Media freedom has seen a spate of violations, deemed the most horrendous since the commencement of the political crisis in Yemen in September, 2014, with the Studies and Economic Media Center (SEMC) monitoring 61 such abuses in August alone.
The fourth periodical report by SEMC revealed that the media has been experiencing a dire situation marked by high risks since the Huthis overran Sana'a and expanded their control over much of the country.
The report indicated that some 61 breaches were committed against journalists and social media activists in August. These included killings, injuries, arrests, intimidation, raids of homes and offices, website blackouts, and newspaper closures.
It highlighted that abductions accounted for the bulk of the infringements, numbering 32 or (52%), while other abuses included 17 cases of intimidation (27%), five raids of outfits and houses (8%), one killing and an injury, it noted.
It explained that the Houthi group and pro-Saleh elements committed 85% of the violations, gunmen perpetrated 13% of the abuses, with the legitimate government responsible for 1%.
Other violations included newspaper shutdowns as with the dailies Al-Aula and Al-Share'a, which were shuttered due to an incitement campaign by Houthi leaders, the reported stated, maintaining that the government replaced the army-run 26th September website with a new one carrying the same name plate.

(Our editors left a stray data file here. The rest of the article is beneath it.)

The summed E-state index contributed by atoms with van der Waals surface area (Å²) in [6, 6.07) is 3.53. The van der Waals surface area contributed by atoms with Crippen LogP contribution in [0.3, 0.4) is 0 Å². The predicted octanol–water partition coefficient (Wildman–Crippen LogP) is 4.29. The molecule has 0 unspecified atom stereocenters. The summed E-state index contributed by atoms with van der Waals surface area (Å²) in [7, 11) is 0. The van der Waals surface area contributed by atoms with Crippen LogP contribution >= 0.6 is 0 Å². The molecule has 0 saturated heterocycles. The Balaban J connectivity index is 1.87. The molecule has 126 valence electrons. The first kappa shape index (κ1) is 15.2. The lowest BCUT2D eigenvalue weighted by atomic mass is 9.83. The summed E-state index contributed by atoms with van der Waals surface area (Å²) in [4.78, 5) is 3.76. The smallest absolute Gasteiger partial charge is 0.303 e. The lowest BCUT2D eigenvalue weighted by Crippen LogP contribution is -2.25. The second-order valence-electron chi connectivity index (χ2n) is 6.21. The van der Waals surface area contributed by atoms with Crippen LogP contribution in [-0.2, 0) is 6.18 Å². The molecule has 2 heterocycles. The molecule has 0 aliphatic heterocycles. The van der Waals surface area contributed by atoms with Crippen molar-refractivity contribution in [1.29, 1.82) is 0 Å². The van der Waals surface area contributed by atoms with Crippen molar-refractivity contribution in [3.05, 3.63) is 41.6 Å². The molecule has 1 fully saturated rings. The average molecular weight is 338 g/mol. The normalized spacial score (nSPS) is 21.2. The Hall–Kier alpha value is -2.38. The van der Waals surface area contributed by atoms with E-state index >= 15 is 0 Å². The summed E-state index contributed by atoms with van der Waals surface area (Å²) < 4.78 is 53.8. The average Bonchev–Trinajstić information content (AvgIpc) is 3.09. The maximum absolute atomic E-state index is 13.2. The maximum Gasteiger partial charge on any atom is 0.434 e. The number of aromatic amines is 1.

Yemeni readers were denied access to the UAE-based Al-Bayan website, the report further noted.
It made it clear that 52% of the contraventions occurred in the capital secretariat, 19% in Dhamar province, and 9% each in Aden and Taiz.
Press freedom has experienced the harshest crackdowns in two and a half decades, as media violations kept rising, with journalists facing high risks that likely involve death, it remarked.
The report pointed out that SEMC had voiced grave concern over the dire situation experienced by Yemeni media persons and social media activists, as well as the Houthis' attempts to quell dissent in the provinces under their control, including by publishing journalists' names as a preliminary step to arresting them.
Some 11 journalists , who were kidnapped by the Houthis, remained unaccounted for, it affirmed. It further highlighted that nine such journalists include Abdul Khaleq Amran, Tawfeeq Al-Mansuri, Hareth Hamid, Hisham Tarmum, Hisham Al-Yousufi, Akram Al-Walidi, Esam Bulqeeth, Hassan Anab, and Haitham Al-Shihab, in addition to three forced disappearances involving Waheed Al-Sufi, and Mahmoud Al-Hamidi.
To SEMC's surprise, seven newspapers in Aden,Lahaj,Abyan and Dhalea, taken back from the Houthis, are still off newsstands, the report added, urging the government and the ministry of information to instantly compensate such papers, whose equipment were either pillaged or destroyed by the Houthis, in order to enable them to resume their operations.
SEMC is considered as a high-profile NGO specializing in training in economic and media fields, and working towards the enhancement of transparency, good governance, and public engagement in decision-making, the creation of professional and free media, and the economic empowerment of youth and women.